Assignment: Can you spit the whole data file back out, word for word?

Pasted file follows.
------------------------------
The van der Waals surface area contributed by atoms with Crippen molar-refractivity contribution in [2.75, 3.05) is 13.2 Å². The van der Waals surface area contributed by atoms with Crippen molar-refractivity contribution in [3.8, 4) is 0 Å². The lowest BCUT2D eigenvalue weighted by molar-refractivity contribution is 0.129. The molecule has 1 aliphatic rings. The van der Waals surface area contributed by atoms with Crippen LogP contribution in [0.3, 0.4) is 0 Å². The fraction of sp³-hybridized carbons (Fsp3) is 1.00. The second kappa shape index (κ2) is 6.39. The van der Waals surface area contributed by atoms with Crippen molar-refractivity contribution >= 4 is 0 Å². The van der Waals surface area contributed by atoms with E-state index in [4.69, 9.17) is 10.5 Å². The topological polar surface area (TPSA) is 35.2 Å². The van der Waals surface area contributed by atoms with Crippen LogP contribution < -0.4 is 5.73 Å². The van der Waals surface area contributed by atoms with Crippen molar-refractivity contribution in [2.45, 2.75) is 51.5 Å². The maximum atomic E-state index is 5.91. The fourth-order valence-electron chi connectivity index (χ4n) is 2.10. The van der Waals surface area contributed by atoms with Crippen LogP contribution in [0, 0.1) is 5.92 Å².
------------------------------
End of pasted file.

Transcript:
The van der Waals surface area contributed by atoms with Crippen molar-refractivity contribution in [2.75, 3.05) is 13.2 Å². The van der Waals surface area contributed by atoms with Crippen molar-refractivity contribution in [3.8, 4) is 0 Å². The lowest BCUT2D eigenvalue weighted by molar-refractivity contribution is 0.129. The molecule has 1 aliphatic rings. The van der Waals surface area contributed by atoms with Crippen LogP contribution in [0.3, 0.4) is 0 Å². The fraction of sp³-hybridized carbons (Fsp3) is 1.00. The second kappa shape index (κ2) is 6.39. The van der Waals surface area contributed by atoms with Crippen molar-refractivity contribution >= 4 is 0 Å². The van der Waals surface area contributed by atoms with E-state index in [4.69, 9.17) is 10.5 Å². The topological polar surface area (TPSA) is 35.2 Å². The van der Waals surface area contributed by atoms with Crippen LogP contribution < -0.4 is 5.73 Å². The van der Waals surface area contributed by atoms with Crippen molar-refractivity contribution in [2.45, 2.75) is 51.5 Å². The maximum atomic E-state index is 5.91. The fourth-order valence-electron chi connectivity index (χ4n) is 2.10. The van der Waals surface area contributed by atoms with Crippen LogP contribution in [0, 0.1) is 5.92 Å².